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What’s Worse: Trump’s Campaign Agenda or Empowering Generals and CIA Operatives to Subvert It?



By Glenn Greenwald

August 09, 2017 "Information Clearing House" - During his successful 2016 presidential campaign, Donald Trump, for better and for worse, advocated a slew of policies that attacked the most sacred prongs of long-standing bipartisan Washington consensus. As a result, he was (and continues to be) viewed as uniquely repellent by the neoliberal and neoconservative guardians of that consensus, along with their sprawling network of agencies, think tanks, financial policy organs, and media outlets used to implement their agenda (CIA, NSA, the Brookings/AEI think tank axis, Wall Street, Silicon Valley, etc.).

Whatever else there is to say about Trump, it is simply a fact that the 2016 election saw elite circles in the U.S., with very few exceptions, lining up with remarkable fervor behind his Democratic opponent. Top CIA officials openly declared war on Trump in the nation’s op-ed pages and one of their operatives (now an MSNBC favorite) was tasked with stopping him in Utah, while Time magazine reported, just a week before the election, that “the banking industry has supported Clinton with buckets of cash. … What bankers most like about Clinton is that she is not Donald Trump.”

Hank Paulson, former Goldman Sachs CEO and George W. Bush’s treasury secretary, went to the pages of the Washington Post in mid-2016 to shower Clinton with praise and Trump with unbridled scorn, saying what he hated most about Trump was his refusal to consider cuts in entitlement spending (in contrast, presumably, to the Democrat he was endorsing). “It doesn’t surprise me when a socialist such as Bernie Sanders sees no need to fix our entitlement programs,” the former Goldman CEO wrote. “But I find it particularly appalling that Trump, a businessman, tells us he won’t touch Social Security, Medicare, and Medicaid.”

Some of Trump’s advocated assaults on D.C. orthodoxy aligned with long-standing views of at least some left-wing factions (e.g., his professed opposition to regime change war in Syria, Iraq/Libya-style interventions, global free trade deals, entitlement cuts, greater conflict with Russia, and self-destructive pro-Israel fanaticism), while other Trump positions were horrifying to anyone with a plausible claim to leftism, or basic decency (reaffirming torture, expanding GITMO, killing terrorists’ families, launching Islamophobic crusades, fixation on increasing hostility with Tehran, further unleashing federal and local police forces). Ironically, Trump’s principal policy deviation around which elites have now coalesced in opposition — a desire for better relations with Moscow — was the same one that Obama, to their great bipartisan dismay, also adopted (as evidenced by Obama’s refusal to more aggressively confront the Kremlin-backed Syrian government or arm anti-Russian factions in Ukraine).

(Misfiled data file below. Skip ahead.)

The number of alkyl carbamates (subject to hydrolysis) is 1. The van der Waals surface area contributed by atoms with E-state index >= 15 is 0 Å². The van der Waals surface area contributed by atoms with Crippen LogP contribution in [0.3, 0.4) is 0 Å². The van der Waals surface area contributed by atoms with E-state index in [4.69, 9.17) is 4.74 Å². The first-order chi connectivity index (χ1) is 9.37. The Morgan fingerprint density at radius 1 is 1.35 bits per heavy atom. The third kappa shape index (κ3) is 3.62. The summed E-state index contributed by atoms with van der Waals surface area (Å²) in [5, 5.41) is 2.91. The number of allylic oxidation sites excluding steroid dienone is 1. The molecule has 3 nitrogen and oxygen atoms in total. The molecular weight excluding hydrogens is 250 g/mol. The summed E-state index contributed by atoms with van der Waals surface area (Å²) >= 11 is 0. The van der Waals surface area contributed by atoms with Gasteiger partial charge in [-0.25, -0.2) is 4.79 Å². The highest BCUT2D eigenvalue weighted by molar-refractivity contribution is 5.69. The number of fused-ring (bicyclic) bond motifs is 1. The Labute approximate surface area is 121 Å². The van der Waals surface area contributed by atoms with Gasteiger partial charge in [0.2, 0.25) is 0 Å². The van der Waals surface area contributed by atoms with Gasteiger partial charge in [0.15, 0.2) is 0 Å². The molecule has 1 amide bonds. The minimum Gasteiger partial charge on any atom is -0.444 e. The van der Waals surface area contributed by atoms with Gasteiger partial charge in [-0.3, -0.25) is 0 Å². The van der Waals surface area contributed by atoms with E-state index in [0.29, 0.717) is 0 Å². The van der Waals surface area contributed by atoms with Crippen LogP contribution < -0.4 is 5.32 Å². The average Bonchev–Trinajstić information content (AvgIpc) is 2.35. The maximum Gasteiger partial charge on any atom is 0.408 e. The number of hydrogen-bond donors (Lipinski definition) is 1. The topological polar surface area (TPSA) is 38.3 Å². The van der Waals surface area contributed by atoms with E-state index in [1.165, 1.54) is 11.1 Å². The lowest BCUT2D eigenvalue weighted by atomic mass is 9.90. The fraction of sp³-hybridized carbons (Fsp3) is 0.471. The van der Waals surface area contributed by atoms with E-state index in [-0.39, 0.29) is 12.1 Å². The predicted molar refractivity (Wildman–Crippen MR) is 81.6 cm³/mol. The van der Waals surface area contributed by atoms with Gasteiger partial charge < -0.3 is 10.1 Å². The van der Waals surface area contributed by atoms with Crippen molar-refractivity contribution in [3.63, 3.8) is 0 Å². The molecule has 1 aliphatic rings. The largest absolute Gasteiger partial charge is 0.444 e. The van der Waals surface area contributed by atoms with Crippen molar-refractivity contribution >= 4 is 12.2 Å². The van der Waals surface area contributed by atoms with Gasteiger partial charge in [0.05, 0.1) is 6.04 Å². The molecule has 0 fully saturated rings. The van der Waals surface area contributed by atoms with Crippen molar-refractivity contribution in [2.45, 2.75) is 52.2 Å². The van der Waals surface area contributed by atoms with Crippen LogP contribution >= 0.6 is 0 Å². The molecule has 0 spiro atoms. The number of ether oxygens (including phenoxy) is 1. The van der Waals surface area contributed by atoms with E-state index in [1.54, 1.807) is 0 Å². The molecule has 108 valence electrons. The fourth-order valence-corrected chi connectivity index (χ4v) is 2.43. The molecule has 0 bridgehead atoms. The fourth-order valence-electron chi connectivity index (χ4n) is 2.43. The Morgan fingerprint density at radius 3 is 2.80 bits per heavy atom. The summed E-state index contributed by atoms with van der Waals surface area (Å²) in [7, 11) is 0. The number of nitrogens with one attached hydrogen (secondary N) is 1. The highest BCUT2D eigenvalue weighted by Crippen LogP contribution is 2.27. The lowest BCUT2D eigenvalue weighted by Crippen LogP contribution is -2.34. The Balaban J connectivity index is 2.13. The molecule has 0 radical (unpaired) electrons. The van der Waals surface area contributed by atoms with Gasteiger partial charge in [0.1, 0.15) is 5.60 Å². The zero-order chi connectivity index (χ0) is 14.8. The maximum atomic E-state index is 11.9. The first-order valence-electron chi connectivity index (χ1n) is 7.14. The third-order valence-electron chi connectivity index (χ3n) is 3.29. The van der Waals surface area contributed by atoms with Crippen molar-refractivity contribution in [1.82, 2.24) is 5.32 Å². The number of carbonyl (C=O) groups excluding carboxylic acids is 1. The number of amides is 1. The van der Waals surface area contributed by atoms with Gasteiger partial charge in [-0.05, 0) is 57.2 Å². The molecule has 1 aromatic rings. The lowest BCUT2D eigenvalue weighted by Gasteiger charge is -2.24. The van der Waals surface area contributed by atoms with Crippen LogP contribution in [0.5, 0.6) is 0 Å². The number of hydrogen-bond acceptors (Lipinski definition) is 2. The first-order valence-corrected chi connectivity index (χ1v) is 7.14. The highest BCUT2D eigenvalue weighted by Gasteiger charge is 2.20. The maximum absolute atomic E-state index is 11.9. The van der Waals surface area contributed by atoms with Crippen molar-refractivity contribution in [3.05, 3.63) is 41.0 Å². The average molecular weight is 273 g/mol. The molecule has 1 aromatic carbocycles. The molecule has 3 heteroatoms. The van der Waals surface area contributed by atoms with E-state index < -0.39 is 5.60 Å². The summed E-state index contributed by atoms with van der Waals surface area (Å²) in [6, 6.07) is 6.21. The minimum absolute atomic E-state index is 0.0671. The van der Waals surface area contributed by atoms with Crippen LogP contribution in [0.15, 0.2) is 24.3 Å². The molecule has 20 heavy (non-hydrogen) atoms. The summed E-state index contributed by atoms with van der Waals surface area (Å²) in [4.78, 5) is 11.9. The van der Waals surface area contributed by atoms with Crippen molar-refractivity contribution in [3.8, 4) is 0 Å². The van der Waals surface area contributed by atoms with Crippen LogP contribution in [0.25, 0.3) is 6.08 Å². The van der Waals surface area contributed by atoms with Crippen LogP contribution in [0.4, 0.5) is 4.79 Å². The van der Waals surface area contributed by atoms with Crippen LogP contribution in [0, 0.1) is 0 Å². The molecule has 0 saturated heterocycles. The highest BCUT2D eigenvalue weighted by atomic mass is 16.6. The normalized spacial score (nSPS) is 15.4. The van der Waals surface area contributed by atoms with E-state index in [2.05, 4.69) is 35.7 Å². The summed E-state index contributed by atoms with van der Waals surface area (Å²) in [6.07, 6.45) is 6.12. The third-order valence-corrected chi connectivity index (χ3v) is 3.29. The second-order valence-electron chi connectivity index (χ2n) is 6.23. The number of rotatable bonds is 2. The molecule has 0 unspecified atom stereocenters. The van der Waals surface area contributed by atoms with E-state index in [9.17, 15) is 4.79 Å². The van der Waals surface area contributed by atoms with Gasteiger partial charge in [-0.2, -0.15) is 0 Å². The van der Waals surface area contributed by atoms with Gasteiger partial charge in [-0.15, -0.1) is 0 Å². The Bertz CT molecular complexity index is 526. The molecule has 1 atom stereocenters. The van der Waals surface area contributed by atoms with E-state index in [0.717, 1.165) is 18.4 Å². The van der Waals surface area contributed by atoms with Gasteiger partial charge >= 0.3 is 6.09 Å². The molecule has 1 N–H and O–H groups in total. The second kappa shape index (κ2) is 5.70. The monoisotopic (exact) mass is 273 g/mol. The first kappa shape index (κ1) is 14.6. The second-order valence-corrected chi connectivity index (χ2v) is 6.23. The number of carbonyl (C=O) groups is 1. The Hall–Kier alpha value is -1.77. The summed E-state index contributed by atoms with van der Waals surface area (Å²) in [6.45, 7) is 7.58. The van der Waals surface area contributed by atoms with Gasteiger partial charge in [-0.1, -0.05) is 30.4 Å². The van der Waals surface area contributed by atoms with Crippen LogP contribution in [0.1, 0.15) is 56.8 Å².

It is true that Trump, being Trump, was wildly inconsistent in virtually all of these pronouncements, often contradicting or abandoning them weeks after he made them. And, as many of us pointed out at the time, it was foolish to assume that the campaign vows of any politician, let alone an adept con man like Trump, would be a reliable barometer for what he would do once in office. And, as expected, he has betrayed many of these promises within months of being inaugurated, while the very Wall Street interests he railed against have found a very welcoming embracein the Oval Office.

Nonetheless, Trump, as a matter of rhetoric, repeatedly affirmed policy positions that were directly contrary to long-standing bipartisan orthodoxy, and his policy and personal instability only compounded elites’ fears that he could not be relied upon to safeguard their lucrative, power-vesting agenda. In so many ways — due to his campaign positions, his outsider status, his unstable personality, his witting and unwitting unmasking of the truth of U.S. hegemony, the embarrassment he causes in Western capitals, his reckless unpredictability — Trump posed a threat to their power centers.

It is often claimed that this trans-partisan, elite coalition assembled against Trump because they are simply American patriots horrified by the threat he poses to America’s noble traditions and institutions. I guess if you want to believe that the CIA, the GOP consulting class, and assorted D.C. imperialists, along with Bush-era neocons like Bill Kristol and David Frum, woke up one day and developed some sort of earnest, patriotic conscience about democracy, ethics, constitutional limits, and basic decency, you’re free to believe that. It makes for a nice, moving story: a film from the “Mr. Smith Goes to Washington” genre. But at the very least, Trump’s campaign assaults on their most sacred pieties was, and remains, a major factor in their seething contempt for him. Continue

This article was first published by The Intercept -


http://www.informationclearinghouse.info/47571.htm


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